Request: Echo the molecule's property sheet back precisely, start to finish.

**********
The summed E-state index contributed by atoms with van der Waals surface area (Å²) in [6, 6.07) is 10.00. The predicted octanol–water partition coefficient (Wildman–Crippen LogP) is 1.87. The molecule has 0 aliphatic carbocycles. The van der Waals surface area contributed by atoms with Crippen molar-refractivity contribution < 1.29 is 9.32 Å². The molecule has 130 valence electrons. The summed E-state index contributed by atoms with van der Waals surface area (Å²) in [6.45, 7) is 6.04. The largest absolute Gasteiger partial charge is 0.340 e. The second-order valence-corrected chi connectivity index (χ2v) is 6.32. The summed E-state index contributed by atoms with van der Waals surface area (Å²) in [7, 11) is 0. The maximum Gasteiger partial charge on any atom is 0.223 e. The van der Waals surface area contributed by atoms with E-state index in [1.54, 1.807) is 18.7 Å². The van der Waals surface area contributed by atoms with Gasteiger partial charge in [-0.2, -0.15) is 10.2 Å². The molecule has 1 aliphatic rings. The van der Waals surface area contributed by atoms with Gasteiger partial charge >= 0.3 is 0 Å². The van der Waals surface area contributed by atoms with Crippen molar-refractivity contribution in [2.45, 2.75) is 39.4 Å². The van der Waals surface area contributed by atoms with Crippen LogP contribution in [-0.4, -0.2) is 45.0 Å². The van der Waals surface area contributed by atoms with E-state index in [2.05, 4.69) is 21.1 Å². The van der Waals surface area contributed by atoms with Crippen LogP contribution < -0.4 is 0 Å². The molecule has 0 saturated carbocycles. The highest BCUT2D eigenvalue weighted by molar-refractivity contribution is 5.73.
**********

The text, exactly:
The summed E-state index contributed by atoms with van der Waals surface area (Å²) in [6, 6.07) is 10.00. The predicted octanol–water partition coefficient (Wildman–Crippen LogP) is 1.87. The molecule has 0 aliphatic carbocycles. The van der Waals surface area contributed by atoms with Crippen molar-refractivity contribution < 1.29 is 9.32 Å². The molecule has 130 valence electrons. The summed E-state index contributed by atoms with van der Waals surface area (Å²) in [6.45, 7) is 6.04. The largest absolute Gasteiger partial charge is 0.340 e. The second-order valence-corrected chi connectivity index (χ2v) is 6.32. The summed E-state index contributed by atoms with van der Waals surface area (Å²) in [7, 11) is 0. The maximum Gasteiger partial charge on any atom is 0.223 e. The van der Waals surface area contributed by atoms with E-state index in [1.54, 1.807) is 18.7 Å². The van der Waals surface area contributed by atoms with Gasteiger partial charge in [-0.2, -0.15) is 10.2 Å². The molecule has 1 aliphatic rings. The van der Waals surface area contributed by atoms with Gasteiger partial charge >= 0.3 is 0 Å². The van der Waals surface area contributed by atoms with Crippen molar-refractivity contribution in [2.45, 2.75) is 39.4 Å². The van der Waals surface area contributed by atoms with Crippen LogP contribution in [-0.4, -0.2) is 45.0 Å². The van der Waals surface area contributed by atoms with E-state index in [2.05, 4.69) is 21.1 Å². The van der Waals surface area contributed by atoms with Crippen LogP contribution < -0.4 is 0 Å². The molecule has 0 saturated carbocycles. The highest BCUT2D eigenvalue weighted by molar-refractivity contribution is 5.73.